When Highland Park resident Tom Decker lost his job last winter, his family lost its health insurance.
He enrolled his kids — Madeline, 4, and Eli, 5 — in the state's Medicaid program for children. His wife, Dana, who has a preexisting health condition, remains uninsured. He pays $600 a month to insure himself.
Decker greeted the unveiling of "Obamacare" this week with open arms.
"It may not be everything we want it to be, but it's going to be a hell of a lot better than what we have now," said Decker, 47, who now runs a small spray foam insulation business.
This week, thousands of Lake and Cook County residents got new health care options through the state's online "marketplace" for insurance plans. Uninsured residents were allowed to begin shopping different coverage options, from which they'll be required to select by March 31 to avoid a tax penalty. The insurance marketplace opened Tuesday to a mix of excitement, confusion and concern.
To brace for the sweeping changes, state and local agencies rolled out broad initiatives to help consumers navigate the new options. For example, the Lake County Health Department is using an $800,000 state grant to connect more than 18,000 people to health care. Officials estimate 71,500 people in Lake County do not have insurance.
"There are lots of opinions out there," said Tony Beltran, executive director for the Lake County Health Department. "What we've focused on here is making sure the benefits are accessible to the residents of Lake County."
Officials with the Cook County Health System set a goal of enrolling 115,000 residents in CountyCare, an Illinois Medicaid program for adults, before the Oct. 1 debut of the Affordable Care Act marketplace, spokeswoman Marisa Kollias said. By late last week, about 103,000 eligible adults between the ages of 19 and 64 had already been enrolled in the program, which will provide a bridge for low-income residents to the new federal health care program, she said.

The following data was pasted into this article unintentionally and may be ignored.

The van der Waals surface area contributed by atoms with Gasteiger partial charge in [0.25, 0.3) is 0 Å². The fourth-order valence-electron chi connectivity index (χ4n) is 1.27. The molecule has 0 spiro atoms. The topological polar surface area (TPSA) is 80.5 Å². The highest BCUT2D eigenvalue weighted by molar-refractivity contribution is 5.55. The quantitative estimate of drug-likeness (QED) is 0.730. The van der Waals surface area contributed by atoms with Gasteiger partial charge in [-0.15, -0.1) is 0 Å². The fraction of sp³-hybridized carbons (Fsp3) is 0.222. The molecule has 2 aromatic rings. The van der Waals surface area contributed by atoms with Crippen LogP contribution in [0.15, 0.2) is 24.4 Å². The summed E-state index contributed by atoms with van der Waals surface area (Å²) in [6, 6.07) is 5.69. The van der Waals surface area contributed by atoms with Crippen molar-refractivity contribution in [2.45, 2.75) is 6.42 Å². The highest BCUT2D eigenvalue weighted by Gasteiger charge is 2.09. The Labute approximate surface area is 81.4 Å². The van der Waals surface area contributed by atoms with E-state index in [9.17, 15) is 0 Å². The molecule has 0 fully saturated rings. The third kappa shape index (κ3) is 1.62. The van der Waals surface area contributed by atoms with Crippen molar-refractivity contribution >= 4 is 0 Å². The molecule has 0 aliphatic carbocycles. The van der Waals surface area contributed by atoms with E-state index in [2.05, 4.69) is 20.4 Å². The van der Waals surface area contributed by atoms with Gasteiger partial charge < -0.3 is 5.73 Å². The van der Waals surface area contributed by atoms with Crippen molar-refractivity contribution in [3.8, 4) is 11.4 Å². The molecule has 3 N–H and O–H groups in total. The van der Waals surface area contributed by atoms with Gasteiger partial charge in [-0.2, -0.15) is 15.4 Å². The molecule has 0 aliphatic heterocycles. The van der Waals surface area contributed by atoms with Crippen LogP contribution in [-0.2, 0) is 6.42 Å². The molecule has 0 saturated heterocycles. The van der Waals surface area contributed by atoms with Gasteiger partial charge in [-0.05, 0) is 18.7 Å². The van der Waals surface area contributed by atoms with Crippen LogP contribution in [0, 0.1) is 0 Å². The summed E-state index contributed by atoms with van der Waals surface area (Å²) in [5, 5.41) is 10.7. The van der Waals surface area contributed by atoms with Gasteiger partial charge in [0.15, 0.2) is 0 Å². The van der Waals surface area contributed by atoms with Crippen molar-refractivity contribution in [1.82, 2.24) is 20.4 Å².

"A lot of folks in the county need health insurance, so we've had a major outreach program running since last winter," Kollias said. "We've already had great success helping a lot of uninsured residents get high quality health care."
Under the Lake County initiative "Enroll Lake County!," the county has partnered with the Alliance for Human Services and 27 other agencies and organizations for education, outreach and enrollment. More than 85 people have been trained as certified "in-person counselors" to help people navigate the new health insurance options.
Moraine Township — which covers most of Highland Park, Highwood and part of Deerfield — will have 21 in-person counselors. They each completed 40 hours of training plus a background screening.
The new law will help a wide variety of people in the Highland Park and Deerfield area, including low-income people with no health insurance, small business owners and people who may be pondering early retirement, said Anne Flanigan Bassi, supervisor for the Moraine Township.
"Major life decisions have been driven by access to health care," Bassi said. "This law will give people new options."
Not everyone's convinced it will be a win for all. Dean Klassman, a broker in the health insurance business for more than 30 years, said young and healthy people might pay more than they otherwise might in a given geographic area because of the community rating rules of the new law.
"That's the scary part," said Klassman, of Arlington Heights-based Klassman Financial Services.
Klassman, who has advised the Decker family on their health insurance options, also questioned what it would mean for small business owners. But he sees the positive, too.
"No preexisting condition clause is very good. That's awesome," Klassman said.
Under the new law, no longer will people with pre-existing conditions be denied access to health insurance or have to pay exorbitant rates.
That sounds good to Will Wilson, 59, a Highland Park man who was diagnosed with AIDS about 10 years ago. When Wilson learned of the Lake County initiative, he raised his hand to become one of the Moraine Township's volunteer in-person counselors.